A University of Cambridge graduate who was killed in the London Bridge terror attack "dedicated his life to helping others".
Jack Merritt, 25, was a course coordinator at Learning Together, which organised the prison rehabilitation conference attended by Usman Khan before his deadly rampage on Friday afternoon.
It has emerged that Khan, 28, was a convicted terrorist who was wearing an electronic tag after being released half-way through a 16-year prison sentence for plotting to bomb the London Stock Exchange.
British rapper Dave paid tribute to Mr Merritt on Twitter, describing him as "the best guy".
"Rest in peace brother," he wrote. "One of the most painful things.
"Jack Merritt was the best guy. Dedicated his life to helping others, was genuinely an honour to have met someone like you and everything you've done for us I'll never ever forget."
Mr Merritt's father also paid tribute to his son, who studied law at the University of Manchester before attending the University of Cambridge from 2016 to 2017.
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David Merritt posted on Twitter: "My son, Jack, who was killed in this attack, would not wish his death to be used as the pretext for more draconian sentences or for detaining people unnecessarily.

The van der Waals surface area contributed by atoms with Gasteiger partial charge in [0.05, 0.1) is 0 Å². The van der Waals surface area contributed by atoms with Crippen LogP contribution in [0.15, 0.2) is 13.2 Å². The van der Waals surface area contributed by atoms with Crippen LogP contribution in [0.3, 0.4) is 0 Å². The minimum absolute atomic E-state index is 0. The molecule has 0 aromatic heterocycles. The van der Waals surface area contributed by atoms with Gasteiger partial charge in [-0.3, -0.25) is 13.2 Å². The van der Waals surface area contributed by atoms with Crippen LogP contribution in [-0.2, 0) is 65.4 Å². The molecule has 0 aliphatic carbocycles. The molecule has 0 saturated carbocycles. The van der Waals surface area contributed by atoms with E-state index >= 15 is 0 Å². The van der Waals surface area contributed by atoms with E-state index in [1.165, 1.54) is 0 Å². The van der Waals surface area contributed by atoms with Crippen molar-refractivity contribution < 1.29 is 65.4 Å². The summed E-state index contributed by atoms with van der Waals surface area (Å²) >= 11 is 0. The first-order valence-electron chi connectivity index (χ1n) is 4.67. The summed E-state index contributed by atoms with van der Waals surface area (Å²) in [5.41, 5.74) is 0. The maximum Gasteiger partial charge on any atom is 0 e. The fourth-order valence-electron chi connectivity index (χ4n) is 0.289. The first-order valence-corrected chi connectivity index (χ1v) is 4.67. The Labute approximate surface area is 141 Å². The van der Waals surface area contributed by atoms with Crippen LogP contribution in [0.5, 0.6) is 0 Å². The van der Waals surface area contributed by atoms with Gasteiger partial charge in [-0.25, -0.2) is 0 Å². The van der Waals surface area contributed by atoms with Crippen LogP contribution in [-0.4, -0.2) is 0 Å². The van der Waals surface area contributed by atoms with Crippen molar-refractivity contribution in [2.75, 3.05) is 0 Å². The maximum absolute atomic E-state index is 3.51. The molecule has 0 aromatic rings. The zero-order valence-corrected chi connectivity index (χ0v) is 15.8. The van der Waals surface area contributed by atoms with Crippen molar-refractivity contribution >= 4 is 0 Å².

"R.I.P. Jack: you were a beautiful spirit who always took the side of the underdog."
He added: "Jack lived his beliefs. He held me to a high standard; he would have expected me to say this, and would have pulled me up had I not!
"He was an exceptional young man, and I'm only finding out the half of it now he's gone."
"I don't feel inspirational, but Jack was," he added.
Criminology lecturer Serena Wright responded to David Merritt's tweet, writing: "I knew your son through Learning Together & I loved him to pieces – he was the sweetest, most caring and selfless individual I've ever met.
"The warmest heart, always with time for anyone. Completely irreplaceable – I will mourn his loss greatly and honour his memory."
Others who met Mr Merritt have posted tributes on social media.
Legal commentator and journalist Joshua Rozenberg, who interviewed Mr Merritt about the course he ran, described him as a "fine young man, dedicated to improving people's lives".
Barrister Tim Storrie said he had met Mr Merritt at Warren Hill prison and praised his "open heartedness, his drive and his faith in the redemption of prisoners through education".